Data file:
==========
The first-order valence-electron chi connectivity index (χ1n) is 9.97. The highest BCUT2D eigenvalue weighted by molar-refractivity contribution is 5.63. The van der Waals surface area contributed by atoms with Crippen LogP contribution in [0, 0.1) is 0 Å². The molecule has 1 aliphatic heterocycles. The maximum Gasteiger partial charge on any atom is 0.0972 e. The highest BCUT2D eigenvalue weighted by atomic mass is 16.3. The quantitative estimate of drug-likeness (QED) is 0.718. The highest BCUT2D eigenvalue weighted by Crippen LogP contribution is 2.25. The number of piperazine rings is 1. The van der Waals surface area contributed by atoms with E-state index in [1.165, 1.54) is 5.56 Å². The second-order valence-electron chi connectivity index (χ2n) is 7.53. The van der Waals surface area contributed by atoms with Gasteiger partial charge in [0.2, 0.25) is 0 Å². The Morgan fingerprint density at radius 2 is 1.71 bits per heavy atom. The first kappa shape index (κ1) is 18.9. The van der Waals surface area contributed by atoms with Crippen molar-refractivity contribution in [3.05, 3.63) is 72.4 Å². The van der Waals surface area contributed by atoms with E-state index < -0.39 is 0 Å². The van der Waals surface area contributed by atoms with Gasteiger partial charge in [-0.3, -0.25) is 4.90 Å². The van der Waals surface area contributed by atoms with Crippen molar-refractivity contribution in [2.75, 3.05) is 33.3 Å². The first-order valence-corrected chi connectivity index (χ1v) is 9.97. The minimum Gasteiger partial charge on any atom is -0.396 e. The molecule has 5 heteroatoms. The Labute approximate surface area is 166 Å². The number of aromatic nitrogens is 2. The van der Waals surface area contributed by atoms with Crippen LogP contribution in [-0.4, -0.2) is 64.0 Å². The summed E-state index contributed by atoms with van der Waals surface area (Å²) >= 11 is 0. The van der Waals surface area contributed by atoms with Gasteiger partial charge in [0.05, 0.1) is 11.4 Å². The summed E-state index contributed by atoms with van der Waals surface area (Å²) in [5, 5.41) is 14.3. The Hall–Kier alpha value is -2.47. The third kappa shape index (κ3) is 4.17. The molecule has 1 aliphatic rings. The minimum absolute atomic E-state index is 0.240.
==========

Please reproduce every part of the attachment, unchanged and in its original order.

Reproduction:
The first-order valence-electron chi connectivity index (χ1n) is 9.97. The highest BCUT2D eigenvalue weighted by molar-refractivity contribution is 5.63. The van der Waals surface area contributed by atoms with Crippen LogP contribution in [0, 0.1) is 0 Å². The molecule has 1 aliphatic heterocycles. The maximum Gasteiger partial charge on any atom is 0.0972 e. The highest BCUT2D eigenvalue weighted by atomic mass is 16.3. The quantitative estimate of drug-likeness (QED) is 0.718. The highest BCUT2D eigenvalue weighted by Crippen LogP contribution is 2.25. The number of piperazine rings is 1. The van der Waals surface area contributed by atoms with E-state index in [1.165, 1.54) is 5.56 Å². The second-order valence-electron chi connectivity index (χ2n) is 7.53. The van der Waals surface area contributed by atoms with Gasteiger partial charge in [0.2, 0.25) is 0 Å². The Morgan fingerprint density at radius 2 is 1.71 bits per heavy atom. The first kappa shape index (κ1) is 18.9. The van der Waals surface area contributed by atoms with Crippen molar-refractivity contribution in [3.05, 3.63) is 72.4 Å². The van der Waals surface area contributed by atoms with E-state index < -0.39 is 0 Å². The van der Waals surface area contributed by atoms with Gasteiger partial charge in [-0.3, -0.25) is 4.90 Å². The van der Waals surface area contributed by atoms with Crippen molar-refractivity contribution in [2.75, 3.05) is 33.3 Å². The first-order valence-corrected chi connectivity index (χ1v) is 9.97. The minimum Gasteiger partial charge on any atom is -0.396 e. The molecule has 5 heteroatoms. The Labute approximate surface area is 166 Å². The number of aromatic nitrogens is 2. The van der Waals surface area contributed by atoms with Crippen LogP contribution in [-0.4, -0.2) is 64.0 Å². The summed E-state index contributed by atoms with van der Waals surface area (Å²) >= 11 is 0. The van der Waals surface area contributed by atoms with Gasteiger partial charge in [0.05, 0.1) is 11.4 Å². The summed E-state index contributed by atoms with van der Waals surface area (Å²) in [5, 5.41) is 14.3. The Hall–Kier alpha value is -2.47. The third kappa shape index (κ3) is 4.17. The molecule has 1 aliphatic rings. The minimum absolute atomic E-state index is 0.240.